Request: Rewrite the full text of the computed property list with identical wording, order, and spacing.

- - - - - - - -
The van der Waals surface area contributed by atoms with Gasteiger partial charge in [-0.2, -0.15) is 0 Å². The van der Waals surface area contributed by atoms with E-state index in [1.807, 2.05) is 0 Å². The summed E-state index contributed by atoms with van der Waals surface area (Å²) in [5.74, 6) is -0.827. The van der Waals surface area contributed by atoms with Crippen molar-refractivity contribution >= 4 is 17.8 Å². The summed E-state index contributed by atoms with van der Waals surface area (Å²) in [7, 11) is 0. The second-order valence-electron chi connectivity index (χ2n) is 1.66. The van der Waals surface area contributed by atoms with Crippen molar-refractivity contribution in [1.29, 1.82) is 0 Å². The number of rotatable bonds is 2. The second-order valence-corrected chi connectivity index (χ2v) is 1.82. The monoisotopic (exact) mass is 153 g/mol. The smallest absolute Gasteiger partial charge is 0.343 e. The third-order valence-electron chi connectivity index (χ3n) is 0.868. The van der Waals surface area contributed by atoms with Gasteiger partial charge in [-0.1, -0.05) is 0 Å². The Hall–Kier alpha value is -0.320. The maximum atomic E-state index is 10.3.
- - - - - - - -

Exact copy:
The van der Waals surface area contributed by atoms with Gasteiger partial charge in [-0.2, -0.15) is 0 Å². The van der Waals surface area contributed by atoms with E-state index in [1.807, 2.05) is 0 Å². The summed E-state index contributed by atoms with van der Waals surface area (Å²) in [5.74, 6) is -0.827. The van der Waals surface area contributed by atoms with Crippen molar-refractivity contribution >= 4 is 17.8 Å². The summed E-state index contributed by atoms with van der Waals surface area (Å²) in [7, 11) is 0. The second-order valence-electron chi connectivity index (χ2n) is 1.66. The van der Waals surface area contributed by atoms with Crippen molar-refractivity contribution in [1.29, 1.82) is 0 Å². The number of rotatable bonds is 2. The second-order valence-corrected chi connectivity index (χ2v) is 1.82. The monoisotopic (exact) mass is 153 g/mol. The smallest absolute Gasteiger partial charge is 0.343 e. The third-order valence-electron chi connectivity index (χ3n) is 0.868. The van der Waals surface area contributed by atoms with Gasteiger partial charge in [-0.1, -0.05) is 0 Å². The Hall–Kier alpha value is -0.320. The maximum atomic E-state index is 10.3.